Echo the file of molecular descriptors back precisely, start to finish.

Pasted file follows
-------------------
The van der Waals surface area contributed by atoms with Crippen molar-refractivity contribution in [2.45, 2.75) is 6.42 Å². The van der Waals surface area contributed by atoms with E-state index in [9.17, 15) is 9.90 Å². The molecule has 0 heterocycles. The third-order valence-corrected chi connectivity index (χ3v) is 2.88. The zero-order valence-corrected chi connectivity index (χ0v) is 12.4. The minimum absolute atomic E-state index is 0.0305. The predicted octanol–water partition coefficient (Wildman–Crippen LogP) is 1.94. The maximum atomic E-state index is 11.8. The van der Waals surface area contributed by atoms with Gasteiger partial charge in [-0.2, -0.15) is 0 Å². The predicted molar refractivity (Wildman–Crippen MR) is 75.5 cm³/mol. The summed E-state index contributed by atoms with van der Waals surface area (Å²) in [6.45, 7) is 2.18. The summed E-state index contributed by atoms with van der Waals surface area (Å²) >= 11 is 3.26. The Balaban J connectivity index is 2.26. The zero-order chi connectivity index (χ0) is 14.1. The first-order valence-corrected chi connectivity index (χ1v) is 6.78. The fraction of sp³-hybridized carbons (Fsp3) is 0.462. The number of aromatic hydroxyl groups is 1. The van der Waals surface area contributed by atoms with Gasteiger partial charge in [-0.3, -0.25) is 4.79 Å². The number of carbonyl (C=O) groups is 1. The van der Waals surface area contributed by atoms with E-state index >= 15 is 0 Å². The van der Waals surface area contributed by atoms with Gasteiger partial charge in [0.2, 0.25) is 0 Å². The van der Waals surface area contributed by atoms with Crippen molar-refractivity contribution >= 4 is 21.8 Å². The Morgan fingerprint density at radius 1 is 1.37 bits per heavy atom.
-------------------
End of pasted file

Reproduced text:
The van der Waals surface area contributed by atoms with Crippen molar-refractivity contribution in [2.45, 2.75) is 6.42 Å². The van der Waals surface area contributed by atoms with E-state index in [9.17, 15) is 9.90 Å². The molecule has 0 heterocycles. The third-order valence-corrected chi connectivity index (χ3v) is 2.88. The zero-order valence-corrected chi connectivity index (χ0v) is 12.4. The minimum absolute atomic E-state index is 0.0305. The predicted octanol–water partition coefficient (Wildman–Crippen LogP) is 1.94. The maximum atomic E-state index is 11.8. The van der Waals surface area contributed by atoms with Gasteiger partial charge in [-0.2, -0.15) is 0 Å². The predicted molar refractivity (Wildman–Crippen MR) is 75.5 cm³/mol. The summed E-state index contributed by atoms with van der Waals surface area (Å²) in [6.45, 7) is 2.18. The summed E-state index contributed by atoms with van der Waals surface area (Å²) >= 11 is 3.26. The Balaban J connectivity index is 2.26. The zero-order chi connectivity index (χ0) is 14.1. The first-order valence-corrected chi connectivity index (χ1v) is 6.78. The fraction of sp³-hybridized carbons (Fsp3) is 0.462. The number of aromatic hydroxyl groups is 1. The van der Waals surface area contributed by atoms with Gasteiger partial charge in [-0.3, -0.25) is 4.79 Å². The number of carbonyl (C=O) groups is 1. The van der Waals surface area contributed by atoms with E-state index >= 15 is 0 Å². The van der Waals surface area contributed by atoms with Gasteiger partial charge in [0.2, 0.25) is 0 Å². The van der Waals surface area contributed by atoms with Crippen molar-refractivity contribution >= 4 is 21.8 Å². The Morgan fingerprint density at radius 1 is 1.37 bits per heavy atom.